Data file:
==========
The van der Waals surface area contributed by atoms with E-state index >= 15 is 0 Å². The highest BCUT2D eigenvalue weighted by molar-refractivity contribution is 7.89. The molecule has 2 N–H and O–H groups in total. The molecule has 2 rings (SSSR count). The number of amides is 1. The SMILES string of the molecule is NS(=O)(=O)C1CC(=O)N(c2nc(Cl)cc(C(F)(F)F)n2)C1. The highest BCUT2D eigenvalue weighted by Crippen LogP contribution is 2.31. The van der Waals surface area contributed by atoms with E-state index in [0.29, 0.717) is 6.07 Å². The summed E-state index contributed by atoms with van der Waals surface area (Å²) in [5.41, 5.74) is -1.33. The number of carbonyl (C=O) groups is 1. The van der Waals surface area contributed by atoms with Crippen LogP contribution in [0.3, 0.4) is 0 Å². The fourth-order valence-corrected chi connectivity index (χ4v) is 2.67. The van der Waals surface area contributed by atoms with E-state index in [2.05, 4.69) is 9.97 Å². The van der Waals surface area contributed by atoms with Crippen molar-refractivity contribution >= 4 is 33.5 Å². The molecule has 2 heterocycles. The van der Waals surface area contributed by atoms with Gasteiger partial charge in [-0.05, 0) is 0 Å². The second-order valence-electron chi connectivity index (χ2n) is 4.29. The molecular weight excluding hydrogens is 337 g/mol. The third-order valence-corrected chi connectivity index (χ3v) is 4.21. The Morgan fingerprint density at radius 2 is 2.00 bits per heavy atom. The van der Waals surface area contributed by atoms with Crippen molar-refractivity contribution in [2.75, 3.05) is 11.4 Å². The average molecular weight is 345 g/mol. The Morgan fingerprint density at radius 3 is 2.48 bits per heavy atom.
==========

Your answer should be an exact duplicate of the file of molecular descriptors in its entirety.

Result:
The van der Waals surface area contributed by atoms with E-state index >= 15 is 0 Å². The highest BCUT2D eigenvalue weighted by molar-refractivity contribution is 7.89. The molecule has 2 N–H and O–H groups in total. The molecule has 2 rings (SSSR count). The number of amides is 1. The SMILES string of the molecule is NS(=O)(=O)C1CC(=O)N(c2nc(Cl)cc(C(F)(F)F)n2)C1. The highest BCUT2D eigenvalue weighted by Crippen LogP contribution is 2.31. The van der Waals surface area contributed by atoms with E-state index in [0.29, 0.717) is 6.07 Å². The summed E-state index contributed by atoms with van der Waals surface area (Å²) in [5.41, 5.74) is -1.33. The number of carbonyl (C=O) groups is 1. The van der Waals surface area contributed by atoms with Crippen LogP contribution in [0.3, 0.4) is 0 Å². The fourth-order valence-corrected chi connectivity index (χ4v) is 2.67. The van der Waals surface area contributed by atoms with E-state index in [2.05, 4.69) is 9.97 Å². The van der Waals surface area contributed by atoms with Crippen molar-refractivity contribution >= 4 is 33.5 Å². The molecule has 2 heterocycles. The van der Waals surface area contributed by atoms with Gasteiger partial charge in [-0.05, 0) is 0 Å². The second-order valence-electron chi connectivity index (χ2n) is 4.29. The molecular weight excluding hydrogens is 337 g/mol. The third-order valence-corrected chi connectivity index (χ3v) is 4.21. The Morgan fingerprint density at radius 2 is 2.00 bits per heavy atom. The van der Waals surface area contributed by atoms with Crippen molar-refractivity contribution in [2.75, 3.05) is 11.4 Å². The average molecular weight is 345 g/mol. The Morgan fingerprint density at radius 3 is 2.48 bits per heavy atom.